Table 3. Water content and sensory bitterness change during drying process at 40°C.

Time
(hour)
Piercing + Immersion Immersion Piercing Control
Water (%) Sensory bitterness (0-9) Water (%) Sensory bitterness (0-9) Water (%) Sensory bitterness (0-9) Water (%) Sensory bitterness (0-9)
0 61.63 ± 2.12a 8.4 ± 0.2a 60.65 ± 2.47a 8.7 ± 0.6a 62.62 ± 1.46a 8.8 ± 1.2a 61.83 ± 2.32a 8.8 ± 1.6a
1 48.90 ± 1.23b 7.5 ± 0.3b 49.57 ± 1.26b 7.8 ± 0.5b 53.60 ± 1.08b 7.5 ± 1.6b 50.58 ± 3.16b 8.0 ± 1.0b
2 42.31 ± 2.64c 7.1 ± 0.2b 44.73 ± 1.33c 7.4 ± 0.6b 47.49 ± 0.85c 7.1 ± 1.3b 46.39 ± 1.58c 7.6 ± 1.3b
3 39.82 ± 0.8c 5.2 ± 0.3c 40.82 ± 1.26d 5.4 ± 0.4c 43.19 ± 0.72d 5.2 ± 0.6c 42.00 ± 1.26d 5.6 ± 1.3c
4 35.57 ± 0.9d 4.4 ± 0.2d 34.52 ± 1.11e 4.5 ± 0.2d 37.79 ± 0.22e 4.4 ± 0.5d 35.17 ± 1.12e 4.7 ± 0.8d
5 32.56 ± 0.7de 3.8 ± 0.1de 30.68 ± 0.96f 4.0 ± 0.2e 34.84 ± 0.16f 3.8 ± 0.6e 29.99 ± 1.09f 4.1 ± 0.6de
6 30.41 ± 0.5e 3.0 ± 0.1f 28.44 ± 0.52fg 3.1 ± 0.1f 32.02 ± 0.18f 3.0 ± 0.4e 30.59 ± 0.68f 3.2 ± 0.3e
7 29.50 ± 0.3ef 2.3 ± 0.1g 27.50 ± 0.41g 2.3 ± 0.2g 30.76 ± 0.35g 2.3 ± 0.1f 30.40 ± 0.85f 2.4 ± 0.2f
8 28.61 ± 0.5f 1.3 ± 0.1h 24.62 ± 0.26h 1.7 ± 0.1g 26.88 ± 0.46h 1.4 ± 0.1g 27.64 ± 1.10g 1.8 ± 0.1g
9 - - 22.41 ± 0.15i 1.3 ± 0.1h - - 26.96 ± 0.45g 1.3 ± 0.1h

Table 4. Water content and sensory bitterness change during drying process at 60°C.

Time
(hour)
Piercing + Immersion Immersion Piercing Control
Water (%) Sensory bitterness (0-9) Water (%) Sensory bitterness (0-9) Water (%) Sensory bitterness (0-9) Water (%) Sensory bitterness (0-9)
0 58.18 ± 2.30a 8.6 ± 1.1a 61.07 ± 2.20a 8.8 ± 0.3a 63.01 ± 1.85a 8.8 ± 0.6a 62.29 ± 1.38a 8.9 ± 0.8a
1 49.75 ± 1.62b 8.2 ± 1.0ab 52.25 ± 1.65b 8.4 ± 0.5a 51.28 ± 1.26b 8.1 ± 0.7b 57.73 ± 1.06b 8.6 ± 0.9a
2 45.82 ± 1.33bc 7.4 ± 1.1b 44.74 ± 1.21c 7.6 ± 0.5b 48.05 ± 0.95c 7.4 ± 0.5c 53.63 ± 1.18b 7.7 ± 0.6b
3 42.32 ± 1.09c 6.3 ± 0.9c 41.74 ± 1.03d 6.4 ± 0.3c 44.66 ± 1.68d 6.2 ± 0.3d 49.41 ± 1.56c 6.6 ± 0.5c
4 39.77 ± 1.62d 5.6 ± 0.6d 37.96 ± 0.95e 5.7 ± 0.2d 41.06 ± 0.63e 5.5 ± 0.2e 46.41 ± 0.92c 5.9 ± 0.3d
5 36.52 ± 1.36e 4.2 ± 0.3e 35.25 ± 0.82e 4.3 ± 0.2e 39.14 ± 1.05ef 4.2 ± 0.3f 41.96 ± 0.77d 4.4 ± 0.5e
6 33.14 ± 0.95f 4.1 ± 0.2e 32.47 ± 0.74ef 4.2 ± 0.3e 35.85 ± 0.41f 4.1 ± 0.3f 35.45 ± 0.46e 4.3 ± 0.2e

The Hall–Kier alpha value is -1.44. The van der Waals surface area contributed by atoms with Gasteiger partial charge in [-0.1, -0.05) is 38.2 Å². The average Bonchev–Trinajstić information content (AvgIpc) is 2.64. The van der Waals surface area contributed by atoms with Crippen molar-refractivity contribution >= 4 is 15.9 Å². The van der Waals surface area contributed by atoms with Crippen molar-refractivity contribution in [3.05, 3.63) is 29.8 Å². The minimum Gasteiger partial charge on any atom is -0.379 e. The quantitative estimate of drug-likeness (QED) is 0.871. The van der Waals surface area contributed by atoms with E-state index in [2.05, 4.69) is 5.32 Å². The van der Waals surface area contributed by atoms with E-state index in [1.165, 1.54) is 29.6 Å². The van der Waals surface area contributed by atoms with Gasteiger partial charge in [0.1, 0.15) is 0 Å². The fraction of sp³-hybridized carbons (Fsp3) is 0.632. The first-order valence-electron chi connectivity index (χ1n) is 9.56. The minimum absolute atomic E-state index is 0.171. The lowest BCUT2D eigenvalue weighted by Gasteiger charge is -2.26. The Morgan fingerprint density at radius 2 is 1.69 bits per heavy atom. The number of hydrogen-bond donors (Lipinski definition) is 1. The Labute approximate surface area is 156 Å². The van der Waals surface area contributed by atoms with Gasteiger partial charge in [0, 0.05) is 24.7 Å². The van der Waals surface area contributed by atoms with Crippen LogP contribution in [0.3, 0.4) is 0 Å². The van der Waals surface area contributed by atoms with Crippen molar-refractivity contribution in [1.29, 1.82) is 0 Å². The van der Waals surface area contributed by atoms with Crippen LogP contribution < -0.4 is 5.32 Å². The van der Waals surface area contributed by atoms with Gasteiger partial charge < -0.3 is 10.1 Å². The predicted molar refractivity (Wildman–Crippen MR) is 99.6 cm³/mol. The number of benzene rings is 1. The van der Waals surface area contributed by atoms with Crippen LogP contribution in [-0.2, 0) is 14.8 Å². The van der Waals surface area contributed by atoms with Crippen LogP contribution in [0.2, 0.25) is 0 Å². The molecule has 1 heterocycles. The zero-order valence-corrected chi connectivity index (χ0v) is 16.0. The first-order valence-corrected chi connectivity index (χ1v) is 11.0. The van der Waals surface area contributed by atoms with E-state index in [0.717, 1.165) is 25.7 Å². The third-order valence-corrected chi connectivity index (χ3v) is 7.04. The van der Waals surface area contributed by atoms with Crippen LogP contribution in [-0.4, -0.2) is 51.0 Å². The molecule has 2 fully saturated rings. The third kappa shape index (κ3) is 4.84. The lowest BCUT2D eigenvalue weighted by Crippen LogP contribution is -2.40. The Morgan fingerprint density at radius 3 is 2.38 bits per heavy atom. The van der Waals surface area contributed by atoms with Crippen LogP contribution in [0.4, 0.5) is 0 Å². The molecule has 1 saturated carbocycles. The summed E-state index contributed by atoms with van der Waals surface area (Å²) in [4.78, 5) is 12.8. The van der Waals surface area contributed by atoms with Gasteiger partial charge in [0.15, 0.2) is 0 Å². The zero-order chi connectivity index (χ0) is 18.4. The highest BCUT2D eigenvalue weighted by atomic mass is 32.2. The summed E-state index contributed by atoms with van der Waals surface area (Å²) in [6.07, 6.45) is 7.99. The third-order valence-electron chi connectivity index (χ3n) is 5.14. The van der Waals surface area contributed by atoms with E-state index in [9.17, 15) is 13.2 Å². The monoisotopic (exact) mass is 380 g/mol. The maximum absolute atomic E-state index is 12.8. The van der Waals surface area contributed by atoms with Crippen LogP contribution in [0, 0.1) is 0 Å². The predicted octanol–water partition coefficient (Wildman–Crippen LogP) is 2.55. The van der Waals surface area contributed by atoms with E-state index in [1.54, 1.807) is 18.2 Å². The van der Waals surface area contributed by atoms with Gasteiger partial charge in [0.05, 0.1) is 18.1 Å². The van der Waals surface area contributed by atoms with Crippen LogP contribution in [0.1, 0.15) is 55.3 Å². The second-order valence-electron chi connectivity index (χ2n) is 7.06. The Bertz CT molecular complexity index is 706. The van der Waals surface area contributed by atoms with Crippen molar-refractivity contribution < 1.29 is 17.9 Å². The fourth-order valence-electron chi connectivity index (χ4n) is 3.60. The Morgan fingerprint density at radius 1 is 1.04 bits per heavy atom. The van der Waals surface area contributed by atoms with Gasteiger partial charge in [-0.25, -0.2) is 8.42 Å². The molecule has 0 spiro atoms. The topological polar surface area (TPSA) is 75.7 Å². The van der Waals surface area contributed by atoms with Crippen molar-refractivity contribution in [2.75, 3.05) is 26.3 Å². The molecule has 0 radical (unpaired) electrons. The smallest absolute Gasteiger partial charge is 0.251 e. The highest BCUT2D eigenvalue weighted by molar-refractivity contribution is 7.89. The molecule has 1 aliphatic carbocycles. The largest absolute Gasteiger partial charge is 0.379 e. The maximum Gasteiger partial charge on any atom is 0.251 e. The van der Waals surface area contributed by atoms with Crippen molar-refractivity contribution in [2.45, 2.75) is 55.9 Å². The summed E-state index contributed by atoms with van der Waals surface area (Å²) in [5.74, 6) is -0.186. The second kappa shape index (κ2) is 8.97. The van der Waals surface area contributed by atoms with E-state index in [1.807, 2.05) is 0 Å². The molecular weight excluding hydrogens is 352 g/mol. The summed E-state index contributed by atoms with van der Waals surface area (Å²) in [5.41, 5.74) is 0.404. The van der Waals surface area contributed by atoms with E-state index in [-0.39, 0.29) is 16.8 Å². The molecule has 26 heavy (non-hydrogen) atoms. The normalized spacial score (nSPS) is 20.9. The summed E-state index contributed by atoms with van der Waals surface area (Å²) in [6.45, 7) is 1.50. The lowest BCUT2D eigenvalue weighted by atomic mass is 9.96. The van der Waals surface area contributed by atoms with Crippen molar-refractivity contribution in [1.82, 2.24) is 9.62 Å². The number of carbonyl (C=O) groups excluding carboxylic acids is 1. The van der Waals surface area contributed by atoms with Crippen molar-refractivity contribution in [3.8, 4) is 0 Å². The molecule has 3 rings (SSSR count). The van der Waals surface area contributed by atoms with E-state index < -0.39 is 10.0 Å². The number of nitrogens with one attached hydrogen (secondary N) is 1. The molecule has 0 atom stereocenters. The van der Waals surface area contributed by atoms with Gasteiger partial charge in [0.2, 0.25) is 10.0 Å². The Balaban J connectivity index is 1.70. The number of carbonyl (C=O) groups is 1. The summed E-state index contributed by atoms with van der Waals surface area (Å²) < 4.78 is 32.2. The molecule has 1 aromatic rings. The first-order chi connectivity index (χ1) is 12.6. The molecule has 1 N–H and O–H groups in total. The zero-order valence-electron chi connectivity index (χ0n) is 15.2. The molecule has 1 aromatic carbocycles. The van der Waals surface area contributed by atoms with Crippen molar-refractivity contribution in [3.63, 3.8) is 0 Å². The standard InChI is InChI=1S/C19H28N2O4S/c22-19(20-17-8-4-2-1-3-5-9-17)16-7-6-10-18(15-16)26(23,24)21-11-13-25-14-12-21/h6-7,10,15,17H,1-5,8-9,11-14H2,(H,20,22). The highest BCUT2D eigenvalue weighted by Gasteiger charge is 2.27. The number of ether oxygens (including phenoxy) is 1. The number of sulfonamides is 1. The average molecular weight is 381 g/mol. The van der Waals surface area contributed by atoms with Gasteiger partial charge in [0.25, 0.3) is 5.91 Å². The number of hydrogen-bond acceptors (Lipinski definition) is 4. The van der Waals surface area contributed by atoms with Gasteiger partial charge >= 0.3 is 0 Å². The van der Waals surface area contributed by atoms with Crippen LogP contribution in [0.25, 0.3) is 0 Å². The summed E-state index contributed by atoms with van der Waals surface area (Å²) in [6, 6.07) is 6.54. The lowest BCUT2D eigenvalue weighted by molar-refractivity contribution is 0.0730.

7 31.56 ± 0.96f 3.6 ± 0.3f 29.51 ± 0.63f 3.7 ± 0.3e 33.74 ± 0.61f 3.6 ± 0.2g 33.69 ± 0.38e 3.7 ± 0.3f
8 29.07 ± 0.42fg 2.4 ± 0.2g 28.36 ± 0.37f 2.4 ± 0.2f 31.94 ± 0.85fg 2.4 ± 0.2h 31.23 ± 1.02ef 2.5 ± 0.2g
9 28.52 ± 0.16g 1.9 ± 0.1h 27.81 ± 0.25fg 1.9 ± 0.2g 32.86 ± 1.44f 1.9 ± 0.1i 29.26 ± 0.84ef 1.9 ± 0.3h
10 27.15 ± 0.39g 1.2 ± 0.1i 26.42 ± 0.32g 1.6 ± 0.1g 29.36 ± 0.53g 1.6 ± 0.1i 28.63 ± 0.65f 1.7 ± 0.1h
11 - - 24.93 ± 0.28h 1.2 ± 0.1h 27.46 ± 0.68h 1.2 ± 0.1j 26.43 ± 0.53g 1.2 ± 0.2i

As it seems the pre-treatments which included piercing and piercing with immersion accelerated the reduction of bitterness. This was achieved 1 hour earlier when compared to the other groups that using immersion as well as the control group, during the drying process at 40°C. On the other hand only the piercing with immersion pre-treatment achieved to reduce the time of debittering process during the drying process at 60°C. No significant difference for water content and sensory bitterness between immersion pre-treatment and control group was observed in both drying processes (at 40°C and 60°C).

Reduction of oleuropein content in olives pre- treated with piercing in combination with immersion and immersion were 12.66% and 8.43% respectively. This significant reduction was adequate for olives to reach their acceptable sensory bitterness. One chromatogram of the olive sample is shown in Figure 2.

food-science-nutrition-olive-sample

Figure 2: Chromatogram of the olive sample.

Reduction of oleuropein content in olives during drying at 40°C and 60°C are shown in Figures 1 and 2, respectively. In particular, oleuropein content was reduced to the desired level 1 hour earlier at 60°C compared to that achieved at 40°C due to the faster drying process. After drying process, 88.76-91.29% oleuropein reduction was achieved in olive samples, which had 22.41-28.61% water content. Thus, piercing plus immersion is an advisable combination of pre-treatments for olive debittering with drying method. The benefits of these pre-treatments are summarized as the significant reduction of the oleuropein content in raw olive and the acceleration of the oleuropein degradation.

Moreover, as it was expected, the piercing in combination with immersion pre-treatments showed higher reduction of the oleuropein, hydroxytyrosol and tyrosol content in olives during the drying process as compared to the other pretreatments. Although the aim of the pretreatment processes and drying was to reduce oleuropein content, however, during these processes hydroxytyrosol and tyrosol losses also occurred and were determined. In this study, higher reduction of hydroxytyrosol (18.33%) than of tyrosol content (10.75%) was found after the application of piercing+immersion pre-treatments. In parallel to our study, Segovia Bravo KA et al. [24] reported that water solubilizing characteristic of hydroxytyrosol was higher than that of tyrosol.